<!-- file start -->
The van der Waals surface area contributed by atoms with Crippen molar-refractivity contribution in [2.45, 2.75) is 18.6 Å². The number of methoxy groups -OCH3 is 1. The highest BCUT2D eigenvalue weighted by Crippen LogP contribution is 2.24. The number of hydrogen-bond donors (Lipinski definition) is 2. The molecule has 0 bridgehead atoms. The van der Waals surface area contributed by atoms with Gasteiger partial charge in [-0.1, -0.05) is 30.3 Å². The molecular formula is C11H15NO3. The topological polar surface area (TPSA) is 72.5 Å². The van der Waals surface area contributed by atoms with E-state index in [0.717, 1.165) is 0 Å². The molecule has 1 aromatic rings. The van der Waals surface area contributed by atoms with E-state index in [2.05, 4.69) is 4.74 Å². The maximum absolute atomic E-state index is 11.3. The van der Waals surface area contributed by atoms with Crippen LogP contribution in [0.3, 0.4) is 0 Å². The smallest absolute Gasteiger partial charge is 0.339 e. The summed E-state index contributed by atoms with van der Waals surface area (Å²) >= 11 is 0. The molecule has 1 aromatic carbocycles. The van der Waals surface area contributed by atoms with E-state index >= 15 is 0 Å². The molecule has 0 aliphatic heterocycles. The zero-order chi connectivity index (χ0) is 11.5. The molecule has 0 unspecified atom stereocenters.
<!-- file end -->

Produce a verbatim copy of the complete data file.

The van der Waals surface area contributed by atoms with Crippen molar-refractivity contribution in [2.45, 2.75) is 18.6 Å². The number of methoxy groups -OCH3 is 1. The highest BCUT2D eigenvalue weighted by Crippen LogP contribution is 2.24. The number of hydrogen-bond donors (Lipinski definition) is 2. The molecule has 0 bridgehead atoms. The van der Waals surface area contributed by atoms with Gasteiger partial charge in [-0.1, -0.05) is 30.3 Å². The molecular formula is C11H15NO3. The topological polar surface area (TPSA) is 72.5 Å². The van der Waals surface area contributed by atoms with E-state index in [0.717, 1.165) is 0 Å². The molecule has 1 aromatic rings. The van der Waals surface area contributed by atoms with E-state index in [2.05, 4.69) is 4.74 Å². The maximum absolute atomic E-state index is 11.3. The van der Waals surface area contributed by atoms with Crippen LogP contribution in [0.3, 0.4) is 0 Å². The smallest absolute Gasteiger partial charge is 0.339 e. The summed E-state index contributed by atoms with van der Waals surface area (Å²) >= 11 is 0. The molecule has 1 aromatic carbocycles. The van der Waals surface area contributed by atoms with E-state index >= 15 is 0 Å². The molecule has 0 aliphatic heterocycles. The zero-order chi connectivity index (χ0) is 11.5. The molecule has 0 unspecified atom stereocenters.